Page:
"Many a mile of mountaineering have I undertaken in seeking the home of this elusive carpenter, and my reward to date has been several nests of crying babies. In fact, somewhere in my fieldbook I queried whether or not this bird be viviparous, a creature producing living young instead of eggs!"—Herbert Brandt, Arizona and its Bird Life (Brandt 1951).
The Arizona Woodpecker is a medium-sized montane woodpecker, and the only North American Picoides that is brown and white rather than black and white. The Arizona Woodpecker is found in mid-elevation pine–oak (Pinus–Quercus) woodland from southeastern Arizona and southwestern New Mexico south along Mexico's Sierra Madre Occidental to Jalisco and then eastward along the southern rim of the Mexican plateau to the state of Michoacán. It is one of three dozen or so species of Mexican birds that reach their northern breeding limits in the extreme southwestern United States. Found in drier pine–oak and adjacent riparian woodlands, it shares these habitats with the Blue-throated Hummingbird (Lampornis clemenciae), Magnificent Hummingbird (Eugenes fulgens), Elegant Trogon (Trogon elegans), Sulphur-bellied Flycatcher (Myiodynastes luteiventris), and numerous other colorful Madrean woodland species.
Woodpeckers are generally not difficult to study, owing in part to their loud calls, drumming, and excavation of nesting cavities. Arizona Woodpecker is an exception, however, and can be difficult to locate, especially while nesting (Swarth 1904, Brandt 1951, Ligon 1968b, RRJ, LTH). It is particularly secretive during egg-laying and incubation, and early searches by egg collectors such as Herbert Brandt were often unproductive (see quote above). Many accounts of the species are anecdotal, and some earlier information was apparently incorrect and has never been authenticated.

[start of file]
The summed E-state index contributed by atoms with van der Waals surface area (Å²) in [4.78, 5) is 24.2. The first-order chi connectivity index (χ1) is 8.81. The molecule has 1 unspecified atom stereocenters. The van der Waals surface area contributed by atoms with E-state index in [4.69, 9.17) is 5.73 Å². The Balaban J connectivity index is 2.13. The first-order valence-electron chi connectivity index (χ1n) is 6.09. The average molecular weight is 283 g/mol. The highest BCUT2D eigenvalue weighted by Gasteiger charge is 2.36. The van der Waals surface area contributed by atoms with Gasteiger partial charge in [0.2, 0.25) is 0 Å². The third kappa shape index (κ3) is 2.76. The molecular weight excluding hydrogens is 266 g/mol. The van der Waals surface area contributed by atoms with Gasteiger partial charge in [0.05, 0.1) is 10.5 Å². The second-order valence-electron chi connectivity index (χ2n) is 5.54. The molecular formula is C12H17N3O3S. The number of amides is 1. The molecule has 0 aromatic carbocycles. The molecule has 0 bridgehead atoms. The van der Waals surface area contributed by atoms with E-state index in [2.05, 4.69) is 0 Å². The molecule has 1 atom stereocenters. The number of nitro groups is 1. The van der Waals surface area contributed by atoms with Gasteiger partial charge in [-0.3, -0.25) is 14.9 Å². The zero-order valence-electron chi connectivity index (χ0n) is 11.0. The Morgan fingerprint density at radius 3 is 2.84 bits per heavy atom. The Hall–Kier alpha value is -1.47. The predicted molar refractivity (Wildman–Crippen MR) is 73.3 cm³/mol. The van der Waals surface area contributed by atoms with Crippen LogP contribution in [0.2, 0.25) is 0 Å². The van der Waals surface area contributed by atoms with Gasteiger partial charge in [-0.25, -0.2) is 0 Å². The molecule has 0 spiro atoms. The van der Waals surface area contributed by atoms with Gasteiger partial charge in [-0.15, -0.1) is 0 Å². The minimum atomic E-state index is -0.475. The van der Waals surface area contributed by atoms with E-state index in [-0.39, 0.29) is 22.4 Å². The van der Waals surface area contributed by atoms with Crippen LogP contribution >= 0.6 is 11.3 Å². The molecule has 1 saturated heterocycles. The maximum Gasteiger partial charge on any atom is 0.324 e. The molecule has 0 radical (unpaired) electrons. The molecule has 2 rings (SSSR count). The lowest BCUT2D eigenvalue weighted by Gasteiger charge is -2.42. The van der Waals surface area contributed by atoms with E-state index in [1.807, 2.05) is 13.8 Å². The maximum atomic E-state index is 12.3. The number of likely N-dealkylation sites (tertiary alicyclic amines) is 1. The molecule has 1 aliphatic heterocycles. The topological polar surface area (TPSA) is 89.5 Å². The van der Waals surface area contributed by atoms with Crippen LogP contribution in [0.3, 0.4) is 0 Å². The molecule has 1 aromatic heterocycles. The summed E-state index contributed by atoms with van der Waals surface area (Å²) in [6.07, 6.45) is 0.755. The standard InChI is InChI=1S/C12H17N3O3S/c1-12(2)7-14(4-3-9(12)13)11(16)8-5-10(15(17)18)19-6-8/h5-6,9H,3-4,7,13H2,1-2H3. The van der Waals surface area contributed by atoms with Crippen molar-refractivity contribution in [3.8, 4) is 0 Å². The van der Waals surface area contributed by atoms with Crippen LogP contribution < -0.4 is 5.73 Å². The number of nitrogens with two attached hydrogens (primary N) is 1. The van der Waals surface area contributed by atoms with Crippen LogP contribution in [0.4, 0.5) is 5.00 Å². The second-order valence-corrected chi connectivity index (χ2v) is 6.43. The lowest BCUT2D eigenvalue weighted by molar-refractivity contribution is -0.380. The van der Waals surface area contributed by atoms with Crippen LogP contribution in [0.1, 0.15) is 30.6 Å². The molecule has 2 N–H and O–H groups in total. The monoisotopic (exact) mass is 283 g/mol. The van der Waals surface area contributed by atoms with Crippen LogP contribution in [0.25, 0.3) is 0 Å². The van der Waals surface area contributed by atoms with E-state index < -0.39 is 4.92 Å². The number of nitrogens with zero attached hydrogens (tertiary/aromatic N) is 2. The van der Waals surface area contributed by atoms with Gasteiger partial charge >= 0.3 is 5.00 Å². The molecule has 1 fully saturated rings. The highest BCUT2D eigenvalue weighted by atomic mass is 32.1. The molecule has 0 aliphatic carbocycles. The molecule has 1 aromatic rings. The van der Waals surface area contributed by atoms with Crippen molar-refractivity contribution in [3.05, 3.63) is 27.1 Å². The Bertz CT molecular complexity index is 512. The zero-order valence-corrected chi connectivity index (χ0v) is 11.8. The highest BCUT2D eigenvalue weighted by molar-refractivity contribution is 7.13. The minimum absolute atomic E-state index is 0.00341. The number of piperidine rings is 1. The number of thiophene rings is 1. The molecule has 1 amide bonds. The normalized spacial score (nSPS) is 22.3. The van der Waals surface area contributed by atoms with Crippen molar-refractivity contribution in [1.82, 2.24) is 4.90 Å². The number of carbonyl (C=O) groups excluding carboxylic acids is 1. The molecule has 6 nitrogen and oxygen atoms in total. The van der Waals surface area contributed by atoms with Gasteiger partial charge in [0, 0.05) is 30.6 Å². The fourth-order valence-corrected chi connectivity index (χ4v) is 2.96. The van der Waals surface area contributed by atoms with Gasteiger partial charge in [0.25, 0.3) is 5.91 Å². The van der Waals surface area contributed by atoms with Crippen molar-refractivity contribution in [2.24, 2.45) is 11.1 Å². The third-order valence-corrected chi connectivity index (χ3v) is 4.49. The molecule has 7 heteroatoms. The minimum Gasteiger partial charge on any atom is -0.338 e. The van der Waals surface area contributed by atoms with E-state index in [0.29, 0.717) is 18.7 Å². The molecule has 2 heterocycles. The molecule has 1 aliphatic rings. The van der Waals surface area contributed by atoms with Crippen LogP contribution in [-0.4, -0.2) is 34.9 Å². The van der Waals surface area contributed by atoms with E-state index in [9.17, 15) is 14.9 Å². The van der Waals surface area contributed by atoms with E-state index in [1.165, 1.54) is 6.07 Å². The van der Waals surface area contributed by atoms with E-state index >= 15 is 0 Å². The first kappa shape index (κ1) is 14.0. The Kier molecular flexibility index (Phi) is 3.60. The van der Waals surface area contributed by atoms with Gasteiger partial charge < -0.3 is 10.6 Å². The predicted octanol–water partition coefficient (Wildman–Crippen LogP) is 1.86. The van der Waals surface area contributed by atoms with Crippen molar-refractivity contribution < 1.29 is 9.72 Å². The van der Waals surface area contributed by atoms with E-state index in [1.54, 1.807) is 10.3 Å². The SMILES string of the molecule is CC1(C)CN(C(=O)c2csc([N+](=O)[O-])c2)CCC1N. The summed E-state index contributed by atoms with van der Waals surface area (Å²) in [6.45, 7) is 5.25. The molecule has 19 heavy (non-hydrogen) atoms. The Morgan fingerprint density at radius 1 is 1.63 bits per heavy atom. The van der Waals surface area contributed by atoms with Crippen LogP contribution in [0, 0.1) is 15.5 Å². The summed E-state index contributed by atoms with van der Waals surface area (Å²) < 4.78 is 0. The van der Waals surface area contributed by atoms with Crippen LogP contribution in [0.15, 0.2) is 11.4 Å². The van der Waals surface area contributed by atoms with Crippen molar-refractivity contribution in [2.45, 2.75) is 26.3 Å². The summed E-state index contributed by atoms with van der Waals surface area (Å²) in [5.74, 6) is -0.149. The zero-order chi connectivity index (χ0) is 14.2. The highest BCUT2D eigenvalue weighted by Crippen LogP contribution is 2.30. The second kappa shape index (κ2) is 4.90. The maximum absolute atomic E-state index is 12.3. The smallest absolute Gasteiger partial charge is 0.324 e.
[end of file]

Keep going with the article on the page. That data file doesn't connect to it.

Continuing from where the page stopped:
The ecology, morphology, and systematics of both Arizona Woodpecker and the formerly conspecific Strickland's Woodpecker (P. stricklandi), were examined by John Davis (Davis 1965a). Although the Arizona Woodpecker, especially its northernmost populations, has been relatively well studied compared to Strickland's Woodpecker, neither species has been studied as well as most other Picoides woodpeckers. Data on breeding biology, especially nesting behavior, are still largely lacking.